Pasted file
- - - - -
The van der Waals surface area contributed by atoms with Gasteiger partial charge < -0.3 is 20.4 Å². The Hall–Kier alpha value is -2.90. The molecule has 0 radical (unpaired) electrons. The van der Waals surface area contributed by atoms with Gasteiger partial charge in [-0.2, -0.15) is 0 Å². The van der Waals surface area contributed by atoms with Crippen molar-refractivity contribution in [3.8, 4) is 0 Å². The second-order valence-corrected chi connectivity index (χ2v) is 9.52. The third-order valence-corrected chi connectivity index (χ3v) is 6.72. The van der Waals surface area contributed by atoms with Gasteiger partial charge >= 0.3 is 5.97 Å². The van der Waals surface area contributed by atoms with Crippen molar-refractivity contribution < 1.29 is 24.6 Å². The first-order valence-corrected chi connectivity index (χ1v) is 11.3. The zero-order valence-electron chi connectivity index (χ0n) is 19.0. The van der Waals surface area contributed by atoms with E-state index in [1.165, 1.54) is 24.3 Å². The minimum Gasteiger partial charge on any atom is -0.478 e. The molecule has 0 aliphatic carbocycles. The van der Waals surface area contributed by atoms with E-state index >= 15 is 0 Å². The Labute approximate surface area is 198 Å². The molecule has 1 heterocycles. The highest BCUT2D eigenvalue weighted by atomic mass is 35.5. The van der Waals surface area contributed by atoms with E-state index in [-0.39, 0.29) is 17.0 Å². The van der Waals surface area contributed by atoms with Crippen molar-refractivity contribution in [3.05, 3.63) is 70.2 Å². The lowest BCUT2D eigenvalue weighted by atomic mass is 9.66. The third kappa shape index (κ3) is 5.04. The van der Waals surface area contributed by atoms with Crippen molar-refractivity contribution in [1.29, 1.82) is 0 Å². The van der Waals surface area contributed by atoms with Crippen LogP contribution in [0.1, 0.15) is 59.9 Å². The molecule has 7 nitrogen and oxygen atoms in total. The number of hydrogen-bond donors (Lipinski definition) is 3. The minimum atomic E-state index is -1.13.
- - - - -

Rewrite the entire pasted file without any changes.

The van der Waals surface area contributed by atoms with Gasteiger partial charge < -0.3 is 20.4 Å². The Hall–Kier alpha value is -2.90. The molecule has 0 radical (unpaired) electrons. The van der Waals surface area contributed by atoms with Gasteiger partial charge in [-0.2, -0.15) is 0 Å². The van der Waals surface area contributed by atoms with Crippen molar-refractivity contribution in [3.8, 4) is 0 Å². The second-order valence-corrected chi connectivity index (χ2v) is 9.52. The third-order valence-corrected chi connectivity index (χ3v) is 6.72. The van der Waals surface area contributed by atoms with Gasteiger partial charge >= 0.3 is 5.97 Å². The van der Waals surface area contributed by atoms with Crippen molar-refractivity contribution < 1.29 is 24.6 Å². The first-order valence-corrected chi connectivity index (χ1v) is 11.3. The zero-order valence-electron chi connectivity index (χ0n) is 19.0. The van der Waals surface area contributed by atoms with E-state index in [1.165, 1.54) is 24.3 Å². The minimum Gasteiger partial charge on any atom is -0.478 e. The molecule has 0 aliphatic carbocycles. The van der Waals surface area contributed by atoms with E-state index >= 15 is 0 Å². The Labute approximate surface area is 198 Å². The molecule has 1 heterocycles. The highest BCUT2D eigenvalue weighted by atomic mass is 35.5. The van der Waals surface area contributed by atoms with E-state index in [-0.39, 0.29) is 17.0 Å². The van der Waals surface area contributed by atoms with Crippen molar-refractivity contribution in [3.05, 3.63) is 70.2 Å². The lowest BCUT2D eigenvalue weighted by atomic mass is 9.66. The third kappa shape index (κ3) is 5.04. The van der Waals surface area contributed by atoms with Crippen molar-refractivity contribution in [1.29, 1.82) is 0 Å². The van der Waals surface area contributed by atoms with Crippen LogP contribution in [0.1, 0.15) is 59.9 Å². The molecule has 7 nitrogen and oxygen atoms in total. The number of hydrogen-bond donors (Lipinski definition) is 3. The minimum atomic E-state index is -1.13.